With love and gratitude,

Deb


PS: If you’d like to read MONTANA HERO, here are some links. Or you can read the first chapter at TULE PUBLISHING. The initial reviews are great! I’m so delighted.

MontanaHero-MEDIUM

Amazon     iTunes     KOBO     Google Play     Amazon UK

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Resolution (Tara Taylor Quinn)

I’ve come to a conclusion.  The best way to resolve conflict, to be understood, is to listen.  To look, not for how you were wronged, or how someone did something that was wrong or upset you, but to look for what you might have done wrong.

Yes, I said it.  You might be in the wrong, too.  You might have done something that prompted a negative reaction.  I’m a survivor of intimate partner abuse.  I had to fight long and hard to understand that it wasn’t my fault.  That he was ‘sick’ and what he did to me was wrong.  But that doesn’t give me a blanket excuse to never look at what I do wrong.  Because sometimes I AM wrong.  We all are.  Sometimes.  Sometimes I do things – inadvertantly even – that hurt people’s feelings.  What they do in return might be considerably worse, and I am not responsible for those actions, but I still need to fix what I did that was wrong.

I’ve been paying attention to conflicts.  (Part of being a writer.  You have to understand all parts of relationships.)  It’s interesting to me that when people get upset it’s almost always about blaming the other.  But if both parties could just look at themselves, they’d each find something to fix.  Every single instance I’ve listened to lately has been that way.  Acknowledgement then is the key to resolution.

Funny, really, because it goes back to the Bible.  Something about before you talk about the stick in your neighbor’s eye remove the log from your own.  You’ll still have those who, when you approach the conflict from the standpoint of acknowledging what you did wrong, will just use that to continue to blast you.  The person who will just agree, yes you did, and continue to tell you how wrong you are.  The person who won’t then look to himself and offer his own acknowledgements.  That is the person who might not be ready for a healthy relationship.  And you might not want to keep giving him the log in your eye if he’s only going to use it to stab you with it.

Nothing in life is black and white.  Very little works every time, for every situation or for every person.  But my take this week remains solid.  If you find yourself in a conflict.  Try stepping back long enough to get over what the other person did to you (even when it’s a real and valid wrong doing) and look to what you might have done.  Really look.  Not to justify.  Or defend.  Not to list all of the things you’ve done right.  But to look for the one thing you might have done wrong.  Then have the courage and strength to acknowledge that wrong.  If nothing else, you’ve had a great lesson in self awareness.  Which is emotional protein all the way!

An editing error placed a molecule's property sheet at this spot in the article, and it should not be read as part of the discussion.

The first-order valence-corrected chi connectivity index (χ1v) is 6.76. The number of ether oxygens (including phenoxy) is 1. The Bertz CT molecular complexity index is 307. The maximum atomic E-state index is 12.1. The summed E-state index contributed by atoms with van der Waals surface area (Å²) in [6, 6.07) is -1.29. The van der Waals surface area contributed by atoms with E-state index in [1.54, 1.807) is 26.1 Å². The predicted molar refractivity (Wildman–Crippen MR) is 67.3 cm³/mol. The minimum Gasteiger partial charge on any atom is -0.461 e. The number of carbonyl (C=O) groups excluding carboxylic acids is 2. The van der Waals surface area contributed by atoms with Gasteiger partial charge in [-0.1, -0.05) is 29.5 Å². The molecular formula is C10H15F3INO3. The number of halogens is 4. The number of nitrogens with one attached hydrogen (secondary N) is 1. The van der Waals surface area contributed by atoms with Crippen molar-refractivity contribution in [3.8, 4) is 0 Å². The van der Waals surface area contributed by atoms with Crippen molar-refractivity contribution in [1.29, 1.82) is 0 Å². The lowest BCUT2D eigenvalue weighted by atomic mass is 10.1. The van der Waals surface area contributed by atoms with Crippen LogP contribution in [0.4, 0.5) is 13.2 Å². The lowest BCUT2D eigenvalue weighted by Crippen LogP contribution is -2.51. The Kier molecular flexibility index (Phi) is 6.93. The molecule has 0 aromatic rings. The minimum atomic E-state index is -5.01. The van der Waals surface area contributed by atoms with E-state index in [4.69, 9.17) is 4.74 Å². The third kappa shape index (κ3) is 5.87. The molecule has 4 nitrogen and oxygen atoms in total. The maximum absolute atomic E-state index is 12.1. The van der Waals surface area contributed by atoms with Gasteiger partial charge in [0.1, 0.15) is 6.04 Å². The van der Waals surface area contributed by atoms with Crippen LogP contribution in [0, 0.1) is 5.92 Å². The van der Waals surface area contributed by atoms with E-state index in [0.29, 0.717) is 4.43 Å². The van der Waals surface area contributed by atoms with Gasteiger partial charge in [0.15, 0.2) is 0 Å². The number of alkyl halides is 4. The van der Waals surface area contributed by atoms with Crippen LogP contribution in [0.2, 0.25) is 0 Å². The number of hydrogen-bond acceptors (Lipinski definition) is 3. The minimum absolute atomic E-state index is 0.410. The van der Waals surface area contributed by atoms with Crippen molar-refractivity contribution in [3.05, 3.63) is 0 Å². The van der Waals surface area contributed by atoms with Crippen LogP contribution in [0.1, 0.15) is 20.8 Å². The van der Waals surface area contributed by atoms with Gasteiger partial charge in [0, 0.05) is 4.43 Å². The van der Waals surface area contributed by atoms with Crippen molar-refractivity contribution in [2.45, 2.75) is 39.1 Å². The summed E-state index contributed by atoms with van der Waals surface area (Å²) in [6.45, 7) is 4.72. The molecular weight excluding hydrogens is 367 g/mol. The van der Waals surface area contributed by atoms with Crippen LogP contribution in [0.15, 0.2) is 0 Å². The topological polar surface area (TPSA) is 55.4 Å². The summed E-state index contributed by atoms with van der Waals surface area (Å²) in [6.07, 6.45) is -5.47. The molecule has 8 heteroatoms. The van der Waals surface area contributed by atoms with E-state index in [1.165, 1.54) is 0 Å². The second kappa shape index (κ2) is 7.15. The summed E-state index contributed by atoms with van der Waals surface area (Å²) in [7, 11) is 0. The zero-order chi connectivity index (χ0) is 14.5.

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Can I or can’t I? Carolyn

My driving friend and I have been attempting to find a time to drive Zoe to her carriage for three weeks now. Every time we find a time when neither of us is working, the weather does something ridiculous. Of course, since Zoe is a horse, she doesn’t mind in the least that all she has to do these days is stand in the stable under a big fan or wander around the lush pastures grazing herself into pudgiedom. Substitute curling up in the air conditioning in my big chair reading mysteries and eating myself stupid, and that’s me as well.

Another month or so, and this nasty summer may ameliorate. I am ready.

Most of the ghost stories slated for our Malice in Memphis ghost story anthology are in final revision stage. Now, we have to get together the photographs that our artist, wonderful writer Ann Smith, will make into line drawings for the beginning of each story. This anthology will range a bit farther afield than our first. Bluff City Mysteries, set stories in well-known places in Memphis. The ghost stories will all take place in west Tennessee or right across the river in Arkansas. Each writer is responsible for furnishing a usable photo of whatever venue we’re using for the story. Easy peasy, right?

Not necessarily. One of my stories takes place in a wonderful pseudo-castle called Ashlar Hall which has been through several incarnations in the last hundred years. At the moment, it is being redone as a restaurant. With a great many changes to its architecture as I have used it in parts of the story. So, should I go with an old photo? Or take a new one that doesn’t match the story? And are buildings that weren’t private in the past but are private at the moment free to use without the new owner’s permission? Or do I scrap the story?

One of the stories takes place in the ancient storm sewers under the city. It’s not my story, thank heaven, because I have no intention of braving that area (snakes and rats) with a camera. Unfortunately, the author of the story isn’t too keen either.

Two of my stories take place in the country outside of Memphis in old farmhouses. So Friday I am driving up to LaGrange, Tennessee, to take photos of some of the great old houses that survived the Civil War.

And this afternoon I am attempting to photograph a great steamboat gothic house a few miles away. I don’t know the people who currently own it. Do I sit in the road and try to catch a photograph through the trees? Or walk up their driveway and chance getting shot?

I once asked Don Donaldson (wonderful mystery writer), whose stories are set in New Orleans, about using real places. He said that so long as he didn’t have a character come down with food poisoning in Antoine’s, he was okay. Another writer friend, a journalist, gave me the standard journalistic reply. “If your mother says she loves you, check it out.” So I’m going to attempt to get permission from somebody in charge of the private property I want to use. If I can’t, I guess I’ll keep hunting until I do.

And no sewers.